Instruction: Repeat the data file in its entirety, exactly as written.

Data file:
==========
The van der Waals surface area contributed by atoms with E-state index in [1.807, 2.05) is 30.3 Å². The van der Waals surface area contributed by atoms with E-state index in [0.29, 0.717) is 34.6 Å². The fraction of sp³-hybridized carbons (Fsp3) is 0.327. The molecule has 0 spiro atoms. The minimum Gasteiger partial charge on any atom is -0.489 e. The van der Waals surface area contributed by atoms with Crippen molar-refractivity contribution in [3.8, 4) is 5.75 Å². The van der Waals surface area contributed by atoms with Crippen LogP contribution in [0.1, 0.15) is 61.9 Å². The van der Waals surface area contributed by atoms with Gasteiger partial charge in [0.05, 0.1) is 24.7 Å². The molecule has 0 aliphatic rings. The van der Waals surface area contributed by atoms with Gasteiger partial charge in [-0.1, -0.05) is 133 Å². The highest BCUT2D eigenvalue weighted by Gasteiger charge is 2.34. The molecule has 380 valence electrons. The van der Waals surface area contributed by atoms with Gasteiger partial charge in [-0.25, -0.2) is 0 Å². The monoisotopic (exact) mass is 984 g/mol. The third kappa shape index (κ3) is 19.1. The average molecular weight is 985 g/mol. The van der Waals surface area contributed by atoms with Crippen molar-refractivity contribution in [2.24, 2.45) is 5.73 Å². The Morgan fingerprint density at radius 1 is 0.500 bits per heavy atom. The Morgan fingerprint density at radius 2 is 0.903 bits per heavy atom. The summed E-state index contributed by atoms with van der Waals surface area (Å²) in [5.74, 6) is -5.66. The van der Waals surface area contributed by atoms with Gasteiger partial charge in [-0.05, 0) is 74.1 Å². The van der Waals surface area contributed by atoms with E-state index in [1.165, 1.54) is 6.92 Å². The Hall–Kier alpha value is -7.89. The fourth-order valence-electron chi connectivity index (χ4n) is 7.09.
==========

The van der Waals surface area contributed by atoms with E-state index in [1.807, 2.05) is 30.3 Å². The van der Waals surface area contributed by atoms with E-state index in [0.29, 0.717) is 34.6 Å². The fraction of sp³-hybridized carbons (Fsp3) is 0.327. The molecule has 0 spiro atoms. The minimum Gasteiger partial charge on any atom is -0.489 e. The van der Waals surface area contributed by atoms with Crippen molar-refractivity contribution in [3.8, 4) is 5.75 Å². The van der Waals surface area contributed by atoms with Crippen LogP contribution in [0.1, 0.15) is 61.9 Å². The van der Waals surface area contributed by atoms with Gasteiger partial charge in [0.05, 0.1) is 24.7 Å². The molecule has 0 aliphatic rings. The van der Waals surface area contributed by atoms with Gasteiger partial charge in [-0.1, -0.05) is 133 Å². The highest BCUT2D eigenvalue weighted by Gasteiger charge is 2.34. The molecule has 380 valence electrons. The van der Waals surface area contributed by atoms with Gasteiger partial charge in [-0.25, -0.2) is 0 Å². The monoisotopic (exact) mass is 984 g/mol. The third kappa shape index (κ3) is 19.1. The average molecular weight is 985 g/mol. The van der Waals surface area contributed by atoms with Crippen molar-refractivity contribution in [2.24, 2.45) is 5.73 Å². The Morgan fingerprint density at radius 1 is 0.500 bits per heavy atom. The Morgan fingerprint density at radius 2 is 0.903 bits per heavy atom. The summed E-state index contributed by atoms with van der Waals surface area (Å²) in [5.74, 6) is -5.66. The van der Waals surface area contributed by atoms with Gasteiger partial charge in [-0.05, 0) is 74.1 Å². The van der Waals surface area contributed by atoms with E-state index in [1.165, 1.54) is 6.92 Å². The Hall–Kier alpha value is -7.89. The fourth-order valence-electron chi connectivity index (χ4n) is 7.09.